Travis McGee is a self-described beach bum who won his houseboat in a card game. He’s also a knight-errant who’s wary of credit cards, retirement benefits, political parties, mortgages, and television. He only works when his cash runs out, and his rule is simple: He’ll help you find whatever was taken from you, as long as he can keep half.McGee isn’t particularly strapped for cash, but how can anyone say no to Cathy, a sweet backwoods girl who’s been tortured repeatedly by her manipulative ex-boyfriend Junior Allen? What Travis isn’t anticipating is just how many women Junior has torn apart and left in his wake. Enter Junior’s latest victim, Lois Atkinson.  Frail and broken, Lois can barely get out of bed when Travis finds her, let alone keep herself alive. But Travis turns into Mother McGee, giving Lois new life as he looks for the ruthless man who steals women’s spirits and livelihoods. But he can’t guess how violent his quest is soon to become. He’ll learn the hard way that there must be casualties in this game of cat and mouse.

How I Ended Up in Colorado by Mike Baron

HOW I ENDED UP IN COLORADO 

I started in karate at the Ja Shin Do Academy in Brighton, Massachusetts, in 1975. Andy Baumann, Joe Demusz, and Jane West were the instructors. I’d always been curious about karate. I had no natural athletic ability. Zero, zilch, zippo. Nada. Every physical contest was a chore to me, from tossing a ball to running. I was as coordinated as a tornado. I could barely lift my leg above my knee in front of me.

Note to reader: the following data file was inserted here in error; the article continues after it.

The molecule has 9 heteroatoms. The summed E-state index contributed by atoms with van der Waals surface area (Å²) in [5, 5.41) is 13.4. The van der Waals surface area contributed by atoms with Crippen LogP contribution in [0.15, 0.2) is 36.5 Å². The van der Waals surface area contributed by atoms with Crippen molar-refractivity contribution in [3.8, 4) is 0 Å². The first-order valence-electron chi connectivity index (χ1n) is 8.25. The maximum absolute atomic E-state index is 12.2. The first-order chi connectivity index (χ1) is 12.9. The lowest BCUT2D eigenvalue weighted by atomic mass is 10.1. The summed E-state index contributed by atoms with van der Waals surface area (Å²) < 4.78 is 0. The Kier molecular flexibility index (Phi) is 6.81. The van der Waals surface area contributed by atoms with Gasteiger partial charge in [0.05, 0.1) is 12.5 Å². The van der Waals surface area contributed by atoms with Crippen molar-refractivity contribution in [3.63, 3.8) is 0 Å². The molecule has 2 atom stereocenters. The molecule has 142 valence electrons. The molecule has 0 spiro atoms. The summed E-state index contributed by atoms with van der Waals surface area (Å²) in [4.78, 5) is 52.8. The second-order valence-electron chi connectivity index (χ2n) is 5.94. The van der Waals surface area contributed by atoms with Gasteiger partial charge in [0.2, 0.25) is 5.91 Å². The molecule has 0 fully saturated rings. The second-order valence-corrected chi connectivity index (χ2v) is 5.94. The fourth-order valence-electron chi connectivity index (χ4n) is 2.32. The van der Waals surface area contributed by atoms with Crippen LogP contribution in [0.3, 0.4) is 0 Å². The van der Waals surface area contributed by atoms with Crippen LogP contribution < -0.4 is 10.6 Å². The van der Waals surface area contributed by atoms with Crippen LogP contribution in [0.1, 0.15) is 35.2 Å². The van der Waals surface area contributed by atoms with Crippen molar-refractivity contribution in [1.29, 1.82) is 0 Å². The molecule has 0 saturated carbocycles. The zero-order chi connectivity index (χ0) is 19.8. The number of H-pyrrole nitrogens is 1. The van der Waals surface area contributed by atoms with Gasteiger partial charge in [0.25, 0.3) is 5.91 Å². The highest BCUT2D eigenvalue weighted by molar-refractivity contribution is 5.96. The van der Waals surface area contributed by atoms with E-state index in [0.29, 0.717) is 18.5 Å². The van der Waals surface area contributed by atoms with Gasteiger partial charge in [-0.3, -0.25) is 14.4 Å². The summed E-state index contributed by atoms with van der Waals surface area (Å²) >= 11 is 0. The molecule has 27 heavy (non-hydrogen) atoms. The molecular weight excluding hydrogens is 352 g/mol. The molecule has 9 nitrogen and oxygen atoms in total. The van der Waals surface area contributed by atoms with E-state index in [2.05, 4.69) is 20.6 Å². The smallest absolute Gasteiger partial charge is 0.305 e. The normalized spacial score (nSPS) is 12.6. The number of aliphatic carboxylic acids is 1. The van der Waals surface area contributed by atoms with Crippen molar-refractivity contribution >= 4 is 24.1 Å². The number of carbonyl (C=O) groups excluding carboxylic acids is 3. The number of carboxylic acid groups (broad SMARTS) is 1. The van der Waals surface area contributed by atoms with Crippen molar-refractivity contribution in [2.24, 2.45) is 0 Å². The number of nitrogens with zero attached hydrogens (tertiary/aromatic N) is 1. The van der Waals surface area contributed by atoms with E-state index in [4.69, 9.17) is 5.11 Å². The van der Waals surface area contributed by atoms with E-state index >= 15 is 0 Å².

I could only get better and so I did, but every stage was a struggle. I had little confidence in my self-defense abilities. After a year training, I was in excellent shape. I can’t believe what we did in that class, in terms of sheer physical effort. For example, “Thousand Kick Night” was a regular feature. There’s no way I could keep up with that regimen today. If anything, Andy has become even more fanatical about rigorous physical training—you can check him out atbaumansextremetraining.com.

In ’77 I moved back to Madison, Wisconsin and began writing for Isthmus, the alternative weekly. I introduced myself to publisher and editor Vince O’Hern, who had been training with Jim Henry at Choi’s Karate on West Washington in the Fess Hotel, which also housed Rod’s Place, Madison’s premier gay club. I got as far as high red when Choi’s closed its doors and Jim left for sunnier climes.

I worked out sporadically with Vince, Bob Dodd, and Al Reichenberger at the University Natatorium. Then I broke my hip. I’d designed and built my own house, and one of my clever innovations was to put a trap door in the floor of the bedroom closet. One opened the door and there was a little ladder going into the basement. One night under the influence of alcohol and cocaine, I stepped into the closet intending to grab a jacket, forgetting that I had left it open to impress my date. I fell through the opening and broke my hip. My date was duly impressed.